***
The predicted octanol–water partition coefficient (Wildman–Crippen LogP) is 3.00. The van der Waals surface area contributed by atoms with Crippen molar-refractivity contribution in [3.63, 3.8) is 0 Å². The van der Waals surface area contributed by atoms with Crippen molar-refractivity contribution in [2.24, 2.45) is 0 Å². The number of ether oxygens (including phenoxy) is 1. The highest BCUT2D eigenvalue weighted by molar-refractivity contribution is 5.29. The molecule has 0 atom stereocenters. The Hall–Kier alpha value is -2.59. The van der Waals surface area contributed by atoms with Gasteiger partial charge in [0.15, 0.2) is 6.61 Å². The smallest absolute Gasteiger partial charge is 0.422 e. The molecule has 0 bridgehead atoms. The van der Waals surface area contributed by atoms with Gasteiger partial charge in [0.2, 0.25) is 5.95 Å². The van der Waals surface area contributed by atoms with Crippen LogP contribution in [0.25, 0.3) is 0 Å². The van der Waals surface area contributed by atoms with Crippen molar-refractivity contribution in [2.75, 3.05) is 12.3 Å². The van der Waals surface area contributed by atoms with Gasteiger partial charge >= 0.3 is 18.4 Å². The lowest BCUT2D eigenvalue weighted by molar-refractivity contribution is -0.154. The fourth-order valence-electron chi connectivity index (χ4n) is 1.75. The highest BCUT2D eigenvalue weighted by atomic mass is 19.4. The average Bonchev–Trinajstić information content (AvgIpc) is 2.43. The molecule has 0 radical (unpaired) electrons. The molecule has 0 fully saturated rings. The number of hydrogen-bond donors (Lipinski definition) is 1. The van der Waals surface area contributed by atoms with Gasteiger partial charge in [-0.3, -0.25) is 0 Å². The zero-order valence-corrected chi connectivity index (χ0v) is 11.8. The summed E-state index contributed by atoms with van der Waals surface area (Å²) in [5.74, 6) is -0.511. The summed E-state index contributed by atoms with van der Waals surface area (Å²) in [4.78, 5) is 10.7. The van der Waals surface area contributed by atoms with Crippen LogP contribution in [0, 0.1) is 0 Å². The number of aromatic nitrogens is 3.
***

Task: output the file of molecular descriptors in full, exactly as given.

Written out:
The predicted octanol–water partition coefficient (Wildman–Crippen LogP) is 3.00. The van der Waals surface area contributed by atoms with Crippen molar-refractivity contribution in [3.63, 3.8) is 0 Å². The van der Waals surface area contributed by atoms with Crippen molar-refractivity contribution in [2.24, 2.45) is 0 Å². The number of ether oxygens (including phenoxy) is 1. The highest BCUT2D eigenvalue weighted by molar-refractivity contribution is 5.29. The molecule has 0 atom stereocenters. The Hall–Kier alpha value is -2.59. The van der Waals surface area contributed by atoms with Gasteiger partial charge in [0.15, 0.2) is 6.61 Å². The smallest absolute Gasteiger partial charge is 0.422 e. The molecule has 0 bridgehead atoms. The van der Waals surface area contributed by atoms with Gasteiger partial charge in [0.2, 0.25) is 5.95 Å². The van der Waals surface area contributed by atoms with Crippen LogP contribution in [0.25, 0.3) is 0 Å². The van der Waals surface area contributed by atoms with Crippen molar-refractivity contribution in [2.75, 3.05) is 12.3 Å². The van der Waals surface area contributed by atoms with Gasteiger partial charge >= 0.3 is 18.4 Å². The lowest BCUT2D eigenvalue weighted by molar-refractivity contribution is -0.154. The fourth-order valence-electron chi connectivity index (χ4n) is 1.75. The highest BCUT2D eigenvalue weighted by atomic mass is 19.4. The average Bonchev–Trinajstić information content (AvgIpc) is 2.43. The molecule has 0 radical (unpaired) electrons. The molecule has 0 fully saturated rings. The number of hydrogen-bond donors (Lipinski definition) is 1. The van der Waals surface area contributed by atoms with Gasteiger partial charge in [-0.3, -0.25) is 0 Å². The zero-order valence-corrected chi connectivity index (χ0v) is 11.8. The summed E-state index contributed by atoms with van der Waals surface area (Å²) in [5.74, 6) is -0.511. The summed E-state index contributed by atoms with van der Waals surface area (Å²) in [4.78, 5) is 10.7. The van der Waals surface area contributed by atoms with Crippen LogP contribution in [0, 0.1) is 0 Å². The number of aromatic nitrogens is 3.